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CLEVELAND– Members of a local Catholic parish have an extra blessing to be thankful for this Thanksgiving. Wednesday night, they dedicated a brand new church that members say will allow them to do more for their community.

It’s a new beginning for parishioners at Saint Agnes-Our Lady of Fatima Church near East 66th Street and Lexington Avenue in Cleveland’s Hough neighborhood. The Cleveland Catholic Diocese says it is the first new Catholic Church built on Cleveland’s east side in more than sixty years.

Bishop Richard Lennon led the dedication service for the new church and altar.

“This is a mainstay in the community and this is saying something very special that we’re gonna be here, and I think that’s great,” said Bishop Lennon.

The parish was created 35 years ago when two churches merged into one. The membership began to outgrow the original 190-seat church. Fundraising efforts led to the $2.5 million, 32-seat worship space that was dedicated Wednesday evening.

“I would say that half of the people who come to the bible study do not actually belong to the church, but they have learned so much. They’ve started to come on a regular basis, and so I would venture to say that one day in the near future they may belong,” said parishioner Anna Smith.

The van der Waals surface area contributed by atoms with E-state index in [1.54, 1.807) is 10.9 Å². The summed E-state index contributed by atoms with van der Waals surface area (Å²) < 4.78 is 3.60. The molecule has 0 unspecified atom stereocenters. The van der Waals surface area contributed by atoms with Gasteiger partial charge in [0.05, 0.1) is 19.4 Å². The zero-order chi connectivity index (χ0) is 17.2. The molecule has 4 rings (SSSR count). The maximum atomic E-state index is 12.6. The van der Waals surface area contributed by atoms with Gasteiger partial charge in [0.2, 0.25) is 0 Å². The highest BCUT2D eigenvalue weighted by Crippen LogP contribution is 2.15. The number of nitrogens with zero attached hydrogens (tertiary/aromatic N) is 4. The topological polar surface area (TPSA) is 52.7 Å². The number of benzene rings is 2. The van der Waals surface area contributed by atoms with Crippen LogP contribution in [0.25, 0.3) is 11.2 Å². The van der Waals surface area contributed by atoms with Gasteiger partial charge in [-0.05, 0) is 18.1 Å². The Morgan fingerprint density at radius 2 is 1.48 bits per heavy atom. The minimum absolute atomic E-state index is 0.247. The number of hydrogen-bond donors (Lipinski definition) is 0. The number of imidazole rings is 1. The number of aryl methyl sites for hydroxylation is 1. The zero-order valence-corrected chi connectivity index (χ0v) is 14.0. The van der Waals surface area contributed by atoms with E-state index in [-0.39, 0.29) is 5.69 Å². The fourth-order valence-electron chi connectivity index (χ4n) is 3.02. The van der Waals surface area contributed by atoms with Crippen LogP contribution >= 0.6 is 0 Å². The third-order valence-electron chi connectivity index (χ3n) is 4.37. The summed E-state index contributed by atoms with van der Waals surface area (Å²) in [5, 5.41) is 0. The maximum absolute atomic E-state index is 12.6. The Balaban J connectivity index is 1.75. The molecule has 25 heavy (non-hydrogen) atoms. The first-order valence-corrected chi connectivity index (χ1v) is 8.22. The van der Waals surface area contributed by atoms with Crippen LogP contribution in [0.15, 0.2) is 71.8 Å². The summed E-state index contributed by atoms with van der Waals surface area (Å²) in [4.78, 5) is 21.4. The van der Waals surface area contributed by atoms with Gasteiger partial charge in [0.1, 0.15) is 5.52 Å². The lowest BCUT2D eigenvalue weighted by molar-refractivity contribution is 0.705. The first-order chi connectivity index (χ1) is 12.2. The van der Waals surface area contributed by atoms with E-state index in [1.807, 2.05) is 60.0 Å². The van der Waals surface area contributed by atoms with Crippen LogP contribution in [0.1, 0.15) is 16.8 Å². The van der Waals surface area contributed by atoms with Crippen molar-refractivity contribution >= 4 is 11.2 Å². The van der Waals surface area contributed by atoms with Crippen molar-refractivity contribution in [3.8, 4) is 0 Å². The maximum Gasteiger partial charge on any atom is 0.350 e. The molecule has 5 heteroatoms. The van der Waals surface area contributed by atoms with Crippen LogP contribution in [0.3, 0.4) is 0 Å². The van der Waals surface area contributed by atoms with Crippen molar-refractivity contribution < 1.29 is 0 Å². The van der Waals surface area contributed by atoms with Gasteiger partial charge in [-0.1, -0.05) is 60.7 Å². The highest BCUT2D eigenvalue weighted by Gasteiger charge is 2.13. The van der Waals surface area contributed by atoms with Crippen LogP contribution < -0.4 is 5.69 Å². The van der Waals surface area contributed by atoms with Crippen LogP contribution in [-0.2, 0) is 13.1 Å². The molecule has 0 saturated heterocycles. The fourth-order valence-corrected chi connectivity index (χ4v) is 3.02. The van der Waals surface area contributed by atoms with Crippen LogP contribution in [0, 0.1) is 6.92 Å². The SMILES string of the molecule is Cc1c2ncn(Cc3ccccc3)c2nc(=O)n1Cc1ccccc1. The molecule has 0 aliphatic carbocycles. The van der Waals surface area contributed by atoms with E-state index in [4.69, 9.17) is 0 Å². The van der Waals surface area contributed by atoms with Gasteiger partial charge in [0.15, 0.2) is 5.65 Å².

St. Agnes-Our Lady of Fatima, led by Father Bob Marva, is one of the few churches in the Cleveland Diocese with a primarily African-American congregation. Church leaders say they want to serve the youth in the community, focusing on everything from tutoring to basketball.

“We have some other activities, where they actually go to other places in the country where there are African-American Catholics and they see how they are doing leadership things in their community,” Smith said.

“It’s a wonderful feeling to see people of color here and worshiping the Catholic faith,” said parishioner Terrence Marsh.

The new church also includes relics preserved from Cleveland-area parishes that Bishop Lennon closed or consolidated several years ago, including the altar and some of the stained glass windows.

“People love it because what they have given is still being used now, and it shows the continuity of the Catholic faith in the community,” said Bishop Lennon.